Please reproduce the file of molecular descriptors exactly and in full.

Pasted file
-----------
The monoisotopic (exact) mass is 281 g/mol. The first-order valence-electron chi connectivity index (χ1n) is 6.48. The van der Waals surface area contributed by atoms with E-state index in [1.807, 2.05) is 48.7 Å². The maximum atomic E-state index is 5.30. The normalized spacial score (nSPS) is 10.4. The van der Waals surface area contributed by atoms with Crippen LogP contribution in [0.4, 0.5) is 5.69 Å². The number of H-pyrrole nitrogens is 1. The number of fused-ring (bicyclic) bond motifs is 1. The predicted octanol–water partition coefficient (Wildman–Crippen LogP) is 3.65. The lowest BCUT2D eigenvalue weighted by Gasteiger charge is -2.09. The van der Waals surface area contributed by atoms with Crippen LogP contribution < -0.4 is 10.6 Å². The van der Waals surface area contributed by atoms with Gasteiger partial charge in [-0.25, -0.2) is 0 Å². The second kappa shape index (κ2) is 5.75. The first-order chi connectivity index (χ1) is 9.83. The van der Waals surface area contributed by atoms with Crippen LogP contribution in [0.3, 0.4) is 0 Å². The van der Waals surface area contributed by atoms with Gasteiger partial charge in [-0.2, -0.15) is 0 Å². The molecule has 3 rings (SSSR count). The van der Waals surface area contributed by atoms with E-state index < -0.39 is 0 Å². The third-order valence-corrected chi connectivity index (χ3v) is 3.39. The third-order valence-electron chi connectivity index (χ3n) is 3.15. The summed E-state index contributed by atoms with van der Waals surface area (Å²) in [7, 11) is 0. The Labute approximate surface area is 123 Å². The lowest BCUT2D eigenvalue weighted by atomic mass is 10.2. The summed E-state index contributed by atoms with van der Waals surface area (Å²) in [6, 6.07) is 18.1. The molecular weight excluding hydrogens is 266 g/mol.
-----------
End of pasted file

The monoisotopic (exact) mass is 281 g/mol. The first-order valence-electron chi connectivity index (χ1n) is 6.48. The van der Waals surface area contributed by atoms with E-state index in [1.807, 2.05) is 48.7 Å². The maximum atomic E-state index is 5.30. The normalized spacial score (nSPS) is 10.4. The van der Waals surface area contributed by atoms with Crippen LogP contribution in [0.4, 0.5) is 5.69 Å². The number of H-pyrrole nitrogens is 1. The number of fused-ring (bicyclic) bond motifs is 1. The predicted octanol–water partition coefficient (Wildman–Crippen LogP) is 3.65. The lowest BCUT2D eigenvalue weighted by Gasteiger charge is -2.09. The van der Waals surface area contributed by atoms with Crippen LogP contribution < -0.4 is 10.6 Å². The van der Waals surface area contributed by atoms with Gasteiger partial charge in [-0.25, -0.2) is 0 Å². The second kappa shape index (κ2) is 5.75. The first-order chi connectivity index (χ1) is 9.83. The van der Waals surface area contributed by atoms with Crippen LogP contribution in [0.3, 0.4) is 0 Å². The van der Waals surface area contributed by atoms with Gasteiger partial charge in [-0.2, -0.15) is 0 Å². The molecule has 3 rings (SSSR count). The van der Waals surface area contributed by atoms with E-state index < -0.39 is 0 Å². The third-order valence-corrected chi connectivity index (χ3v) is 3.39. The third-order valence-electron chi connectivity index (χ3n) is 3.15. The summed E-state index contributed by atoms with van der Waals surface area (Å²) in [7, 11) is 0. The Labute approximate surface area is 123 Å². The lowest BCUT2D eigenvalue weighted by atomic mass is 10.2. The summed E-state index contributed by atoms with van der Waals surface area (Å²) in [6, 6.07) is 18.1. The molecular weight excluding hydrogens is 266 g/mol.